Today, the U.S. Supreme Court denied certiorari in a challenge by Sprint Nextel Corp. (“Sprint”) to a False Claims Act (“FCA”) lawsuit by New York state against it for sales taxes not collected and remitted on telecommunications services. The Court’s denial of Sprint’s petition for certiorari comes on the heels of the telecommunication giant’s loss at the New York State Court of Appeals, where it sought to have the state’s case thrown out on a motion to dismiss. Sprint will now need to defend the FCA lawsuit in New York’s state courts.
Background Sprint, a mobile telecommunications service provider, sold wireless calling plans to New York customers that included voice services in exchange for fixed periodic charges. Under these flat-rate calling plans, Sprint’s customers were permitted to use Sprint’s wireless network for a set number of minutes or for an unlimited number of minutes, and could use those minutes to make phone calls to people or phones within New York or to people or phones in other states. Based on its reading of the New York Tax Law, Sprint determined that it was not required to collect sales tax from its New York customers on the portion of its fixed periodic charges that were attributable to interstate voice services, which are specifically exempt from sales tax under Tax Law section 1105(b)(1).
The FCA case against Sprint dates back to March 2011, when Empire State Ventures LLC filed a qui tam action alleging that Sprint knowingly violated the FCA by not collecting and remitting New York sales tax on the full amount of its receipts from flat-rate calling plans sold to New York customers. Subsequently, the New York state attorney general intervened and filed a superseding complaint making similar claims under the FCA, as well as claims related to allegations that Sprint violated the Tax Law and Executive Law by knowingly filing false sales tax returns. The attorney general is seeking more than $300 million in damages from Sprint.
Procedural History Sprint filed a motion to dismiss in New York State Supreme Court, New York County, arguing that: (1) the attorney general’s complaint failed to state a cause of action under state law; and (2) New York’s attempt to impose sales tax on interstate and international calls that were bundled with intrastate calls is prohibited by federal law, specifically the Mobile Telecommunications Sourcing Act (“MTSA”).1 As discussed above, Sprint argued that under New York’s Tax Law, it was permitted to exclude from sales tax the portion of its flat-rate calling plans that were attributable to interstate and international voice services, even when those services were bundled with intrastate voice services. The attorney general disagreed with Sprint’s interpretation of the Tax Law. In response, Sprint argued that the attorney general’s contrary interpretation of the statute (i.e., that taxpayers are not permitted to “unbundle” the tax exempt components of such voice services) is in direct contrast with, and thus preempted by, the MTSA.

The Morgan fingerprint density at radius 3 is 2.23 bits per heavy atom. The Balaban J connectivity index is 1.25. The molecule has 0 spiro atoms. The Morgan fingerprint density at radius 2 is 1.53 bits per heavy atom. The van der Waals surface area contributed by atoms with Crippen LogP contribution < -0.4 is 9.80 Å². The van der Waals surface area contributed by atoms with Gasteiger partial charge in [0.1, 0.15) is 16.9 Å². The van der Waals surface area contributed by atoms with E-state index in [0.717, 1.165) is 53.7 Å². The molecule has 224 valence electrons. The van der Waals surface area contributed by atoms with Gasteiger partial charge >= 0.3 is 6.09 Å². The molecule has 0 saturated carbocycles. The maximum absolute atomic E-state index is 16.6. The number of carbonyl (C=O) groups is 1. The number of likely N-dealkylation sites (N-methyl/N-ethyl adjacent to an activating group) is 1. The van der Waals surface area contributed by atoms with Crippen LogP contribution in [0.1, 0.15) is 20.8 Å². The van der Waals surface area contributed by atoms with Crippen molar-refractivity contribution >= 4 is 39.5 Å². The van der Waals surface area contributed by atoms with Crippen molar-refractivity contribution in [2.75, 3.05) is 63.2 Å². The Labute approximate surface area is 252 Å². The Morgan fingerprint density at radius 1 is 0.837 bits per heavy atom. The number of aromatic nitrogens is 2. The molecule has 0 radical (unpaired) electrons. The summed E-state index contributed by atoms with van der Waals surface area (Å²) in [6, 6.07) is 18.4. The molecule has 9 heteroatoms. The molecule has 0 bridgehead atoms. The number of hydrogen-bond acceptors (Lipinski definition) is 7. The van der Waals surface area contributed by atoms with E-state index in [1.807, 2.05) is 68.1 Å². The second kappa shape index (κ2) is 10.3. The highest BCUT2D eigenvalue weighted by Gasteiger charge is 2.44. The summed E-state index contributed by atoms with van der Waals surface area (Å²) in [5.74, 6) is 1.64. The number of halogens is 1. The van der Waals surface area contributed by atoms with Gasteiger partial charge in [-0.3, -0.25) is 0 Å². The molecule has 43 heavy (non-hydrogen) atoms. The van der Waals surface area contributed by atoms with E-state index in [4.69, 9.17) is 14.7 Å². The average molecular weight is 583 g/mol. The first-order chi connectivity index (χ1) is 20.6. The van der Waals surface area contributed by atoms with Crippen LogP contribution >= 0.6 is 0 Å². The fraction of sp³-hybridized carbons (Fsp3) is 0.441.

The relevant provision of the MTSA, section 123(b), provides that:
[i]f a taxing jurisdiction does not otherwise subject charges for mobile telecommunications service to taxation and if these charges are aggregated with and not separately stated from charges that are subject to taxation, then the charges for nontaxable mobile telecommunications services may be subject to taxation unless the home service provider can reasonably identify charges not subject to such tax, charge, or fee from its books and records that are kept in the regular course of business.2
The trial court denied Sprint’s motion to dismiss, as did the Supreme Court, Appellate Division and the New York State Court of Appeals. Sprint subsequently filed a petition for writ of certiorari with the U.S. Supreme Court.
Today’s Decision With the denial of Sprint’s certiorari petition, Sprint must continue to fight the state’s lawsuit in state court. Unless Sprint is willing and able to reach a settlement with the attorney general, this will undoubtedly mean the continuation of extensive discovery and possibly a trial on the merits. The prospect of a public trial regarding intimate details of Sprint’s business operations and tax compliance decisions should concern every taxpayer in New York. Individuals and businesses should not be pressured by the government into making large payments of taxes, penalties and interest that may not be owed or that relate to honest disagreements as to how the Tax Law should be interpreted.
We will monitor developments and provide updates as Sprint continues its fight against the attorney general. In the meantime, taxpayers should continue to reassess their past and current tax compliance decisions in light of the new risk environment posed by New York’s FCA and the attorney general’s willingness to bring aggressive enforcement actions under the law. Indeed, the decision of the Court of Appeals in denying Sprint’s motion to dismiss suggests that heightened internal due diligence, obtaining advice from outside counsel, and engaging the state for advice on contested tax matters, may work to provide a defense or mitigation to damages under the FCA.